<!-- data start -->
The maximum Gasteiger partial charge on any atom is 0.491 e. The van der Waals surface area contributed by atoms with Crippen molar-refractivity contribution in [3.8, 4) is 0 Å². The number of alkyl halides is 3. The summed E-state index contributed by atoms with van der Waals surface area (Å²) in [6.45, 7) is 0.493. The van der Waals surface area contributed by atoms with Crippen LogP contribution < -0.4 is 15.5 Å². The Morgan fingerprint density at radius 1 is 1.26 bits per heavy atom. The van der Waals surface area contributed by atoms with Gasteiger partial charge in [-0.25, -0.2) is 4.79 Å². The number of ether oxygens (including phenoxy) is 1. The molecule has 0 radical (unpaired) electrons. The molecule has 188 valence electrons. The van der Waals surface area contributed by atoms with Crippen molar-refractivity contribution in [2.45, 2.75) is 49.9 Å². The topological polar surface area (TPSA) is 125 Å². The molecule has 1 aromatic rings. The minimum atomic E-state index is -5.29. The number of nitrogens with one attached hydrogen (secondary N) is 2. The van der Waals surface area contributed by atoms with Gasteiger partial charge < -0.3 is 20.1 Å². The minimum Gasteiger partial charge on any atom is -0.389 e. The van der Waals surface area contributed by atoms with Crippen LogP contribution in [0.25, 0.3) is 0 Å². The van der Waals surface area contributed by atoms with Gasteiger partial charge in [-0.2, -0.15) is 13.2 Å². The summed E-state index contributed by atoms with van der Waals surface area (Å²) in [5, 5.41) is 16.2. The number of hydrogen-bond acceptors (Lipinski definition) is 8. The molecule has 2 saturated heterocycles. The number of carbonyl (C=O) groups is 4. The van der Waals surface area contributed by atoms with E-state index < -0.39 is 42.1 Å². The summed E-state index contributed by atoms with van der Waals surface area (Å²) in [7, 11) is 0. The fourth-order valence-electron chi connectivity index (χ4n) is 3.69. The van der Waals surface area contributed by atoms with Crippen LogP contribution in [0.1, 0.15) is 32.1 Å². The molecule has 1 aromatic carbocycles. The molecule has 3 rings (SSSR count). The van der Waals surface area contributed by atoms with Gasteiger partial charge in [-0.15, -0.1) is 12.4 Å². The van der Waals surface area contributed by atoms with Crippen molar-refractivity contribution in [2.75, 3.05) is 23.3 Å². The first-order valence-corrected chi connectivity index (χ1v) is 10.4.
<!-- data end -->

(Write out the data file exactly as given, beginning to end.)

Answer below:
The maximum Gasteiger partial charge on any atom is 0.491 e. The van der Waals surface area contributed by atoms with Crippen molar-refractivity contribution in [3.8, 4) is 0 Å². The number of alkyl halides is 3. The summed E-state index contributed by atoms with van der Waals surface area (Å²) in [6.45, 7) is 0.493. The van der Waals surface area contributed by atoms with Crippen LogP contribution < -0.4 is 15.5 Å². The Morgan fingerprint density at radius 1 is 1.26 bits per heavy atom. The van der Waals surface area contributed by atoms with Gasteiger partial charge in [-0.25, -0.2) is 4.79 Å². The number of ether oxygens (including phenoxy) is 1. The molecule has 0 radical (unpaired) electrons. The molecule has 188 valence electrons. The van der Waals surface area contributed by atoms with Crippen molar-refractivity contribution in [2.45, 2.75) is 49.9 Å². The topological polar surface area (TPSA) is 125 Å². The molecule has 1 aromatic rings. The minimum atomic E-state index is -5.29. The number of nitrogens with one attached hydrogen (secondary N) is 2. The van der Waals surface area contributed by atoms with Gasteiger partial charge < -0.3 is 20.1 Å². The minimum Gasteiger partial charge on any atom is -0.389 e. The van der Waals surface area contributed by atoms with Crippen LogP contribution in [0.25, 0.3) is 0 Å². The van der Waals surface area contributed by atoms with Gasteiger partial charge in [-0.2, -0.15) is 13.2 Å². The summed E-state index contributed by atoms with van der Waals surface area (Å²) in [5, 5.41) is 16.2. The number of hydrogen-bond acceptors (Lipinski definition) is 8. The molecule has 2 saturated heterocycles. The number of carbonyl (C=O) groups is 4. The van der Waals surface area contributed by atoms with E-state index < -0.39 is 42.1 Å². The summed E-state index contributed by atoms with van der Waals surface area (Å²) in [7, 11) is 0. The fourth-order valence-electron chi connectivity index (χ4n) is 3.69. The van der Waals surface area contributed by atoms with Crippen LogP contribution in [0.1, 0.15) is 32.1 Å². The molecule has 1 aromatic carbocycles. The molecule has 3 rings (SSSR count). The van der Waals surface area contributed by atoms with Gasteiger partial charge in [-0.15, -0.1) is 12.4 Å². The van der Waals surface area contributed by atoms with Crippen molar-refractivity contribution in [2.75, 3.05) is 23.3 Å². The first-order valence-corrected chi connectivity index (χ1v) is 10.4.